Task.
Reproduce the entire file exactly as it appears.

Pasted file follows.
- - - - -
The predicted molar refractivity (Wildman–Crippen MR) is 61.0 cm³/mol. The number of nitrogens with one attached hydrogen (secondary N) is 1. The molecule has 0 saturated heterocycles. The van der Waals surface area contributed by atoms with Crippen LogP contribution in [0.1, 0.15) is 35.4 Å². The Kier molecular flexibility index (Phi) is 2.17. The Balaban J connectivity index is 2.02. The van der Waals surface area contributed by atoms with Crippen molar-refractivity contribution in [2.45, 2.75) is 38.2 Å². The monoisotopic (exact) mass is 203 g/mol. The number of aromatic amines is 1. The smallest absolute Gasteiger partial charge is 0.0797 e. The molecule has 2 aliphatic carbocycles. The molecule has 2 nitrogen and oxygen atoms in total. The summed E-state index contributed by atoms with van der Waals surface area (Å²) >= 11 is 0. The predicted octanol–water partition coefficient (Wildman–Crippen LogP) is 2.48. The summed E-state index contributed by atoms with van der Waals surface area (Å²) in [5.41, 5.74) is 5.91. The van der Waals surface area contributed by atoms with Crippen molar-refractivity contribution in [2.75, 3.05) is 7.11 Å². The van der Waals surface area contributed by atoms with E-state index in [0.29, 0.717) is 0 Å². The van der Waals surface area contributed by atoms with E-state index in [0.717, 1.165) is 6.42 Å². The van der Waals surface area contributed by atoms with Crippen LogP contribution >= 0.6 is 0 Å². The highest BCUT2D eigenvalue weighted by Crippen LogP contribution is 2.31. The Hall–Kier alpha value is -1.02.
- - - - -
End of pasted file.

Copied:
The predicted molar refractivity (Wildman–Crippen MR) is 61.0 cm³/mol. The number of nitrogens with one attached hydrogen (secondary N) is 1. The molecule has 0 saturated heterocycles. The van der Waals surface area contributed by atoms with Crippen LogP contribution in [0.1, 0.15) is 35.4 Å². The Kier molecular flexibility index (Phi) is 2.17. The Balaban J connectivity index is 2.02. The van der Waals surface area contributed by atoms with Crippen molar-refractivity contribution in [2.45, 2.75) is 38.2 Å². The monoisotopic (exact) mass is 203 g/mol. The number of aromatic amines is 1. The smallest absolute Gasteiger partial charge is 0.0797 e. The molecule has 2 aliphatic carbocycles. The molecule has 2 nitrogen and oxygen atoms in total. The summed E-state index contributed by atoms with van der Waals surface area (Å²) >= 11 is 0. The predicted octanol–water partition coefficient (Wildman–Crippen LogP) is 2.48. The summed E-state index contributed by atoms with van der Waals surface area (Å²) in [5.41, 5.74) is 5.91. The van der Waals surface area contributed by atoms with Crippen molar-refractivity contribution in [2.75, 3.05) is 7.11 Å². The van der Waals surface area contributed by atoms with E-state index in [0.29, 0.717) is 0 Å². The van der Waals surface area contributed by atoms with E-state index in [0.717, 1.165) is 6.42 Å². The van der Waals surface area contributed by atoms with Crippen LogP contribution >= 0.6 is 0 Å². The highest BCUT2D eigenvalue weighted by Crippen LogP contribution is 2.31. The Hall–Kier alpha value is -1.02.